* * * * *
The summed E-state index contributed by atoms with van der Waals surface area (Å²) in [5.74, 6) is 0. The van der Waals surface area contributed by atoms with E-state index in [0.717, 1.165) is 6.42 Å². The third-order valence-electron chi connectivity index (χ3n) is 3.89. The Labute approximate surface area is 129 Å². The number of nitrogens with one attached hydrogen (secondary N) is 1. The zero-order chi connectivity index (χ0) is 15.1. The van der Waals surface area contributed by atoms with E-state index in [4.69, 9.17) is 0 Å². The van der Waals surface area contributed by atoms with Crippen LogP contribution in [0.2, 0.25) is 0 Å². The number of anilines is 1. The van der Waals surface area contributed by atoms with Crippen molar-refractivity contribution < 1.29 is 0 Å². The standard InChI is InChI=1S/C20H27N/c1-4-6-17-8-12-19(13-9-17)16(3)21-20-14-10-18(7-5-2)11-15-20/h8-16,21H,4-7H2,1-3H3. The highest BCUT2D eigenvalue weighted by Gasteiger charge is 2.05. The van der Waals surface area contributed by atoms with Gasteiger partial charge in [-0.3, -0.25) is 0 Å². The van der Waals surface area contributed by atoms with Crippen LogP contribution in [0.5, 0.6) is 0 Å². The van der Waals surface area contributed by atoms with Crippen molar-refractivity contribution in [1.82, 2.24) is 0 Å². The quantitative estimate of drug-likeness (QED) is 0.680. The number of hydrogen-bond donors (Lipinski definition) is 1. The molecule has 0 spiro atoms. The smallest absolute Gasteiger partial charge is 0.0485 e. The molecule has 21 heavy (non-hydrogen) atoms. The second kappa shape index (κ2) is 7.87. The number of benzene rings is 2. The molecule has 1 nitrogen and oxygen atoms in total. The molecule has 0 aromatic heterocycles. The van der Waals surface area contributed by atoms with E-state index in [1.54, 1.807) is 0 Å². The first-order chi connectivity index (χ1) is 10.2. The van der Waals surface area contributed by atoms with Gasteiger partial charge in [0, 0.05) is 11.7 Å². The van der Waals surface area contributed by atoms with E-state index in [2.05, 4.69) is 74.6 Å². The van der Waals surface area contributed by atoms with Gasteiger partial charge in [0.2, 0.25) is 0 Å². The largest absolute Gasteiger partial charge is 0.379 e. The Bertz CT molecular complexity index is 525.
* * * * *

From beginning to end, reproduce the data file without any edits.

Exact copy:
The summed E-state index contributed by atoms with van der Waals surface area (Å²) in [5.74, 6) is 0. The van der Waals surface area contributed by atoms with E-state index in [0.717, 1.165) is 6.42 Å². The third-order valence-electron chi connectivity index (χ3n) is 3.89. The Labute approximate surface area is 129 Å². The number of nitrogens with one attached hydrogen (secondary N) is 1. The zero-order chi connectivity index (χ0) is 15.1. The van der Waals surface area contributed by atoms with E-state index in [4.69, 9.17) is 0 Å². The van der Waals surface area contributed by atoms with Crippen LogP contribution in [0.2, 0.25) is 0 Å². The number of anilines is 1. The van der Waals surface area contributed by atoms with Crippen molar-refractivity contribution < 1.29 is 0 Å². The standard InChI is InChI=1S/C20H27N/c1-4-6-17-8-12-19(13-9-17)16(3)21-20-14-10-18(7-5-2)11-15-20/h8-16,21H,4-7H2,1-3H3. The highest BCUT2D eigenvalue weighted by Gasteiger charge is 2.05. The van der Waals surface area contributed by atoms with Gasteiger partial charge in [-0.3, -0.25) is 0 Å². The van der Waals surface area contributed by atoms with Crippen LogP contribution in [0.5, 0.6) is 0 Å². The van der Waals surface area contributed by atoms with Crippen molar-refractivity contribution in [1.82, 2.24) is 0 Å². The quantitative estimate of drug-likeness (QED) is 0.680. The number of hydrogen-bond donors (Lipinski definition) is 1. The molecule has 0 spiro atoms. The smallest absolute Gasteiger partial charge is 0.0485 e. The molecule has 21 heavy (non-hydrogen) atoms. The second kappa shape index (κ2) is 7.87. The number of benzene rings is 2. The molecule has 1 nitrogen and oxygen atoms in total. The molecule has 0 aromatic heterocycles. The van der Waals surface area contributed by atoms with E-state index in [1.54, 1.807) is 0 Å². The first-order chi connectivity index (χ1) is 10.2. The van der Waals surface area contributed by atoms with Gasteiger partial charge in [0, 0.05) is 11.7 Å². The van der Waals surface area contributed by atoms with E-state index in [2.05, 4.69) is 74.6 Å². The van der Waals surface area contributed by atoms with Gasteiger partial charge in [0.2, 0.25) is 0 Å². The largest absolute Gasteiger partial charge is 0.379 e. The Bertz CT molecular complexity index is 525.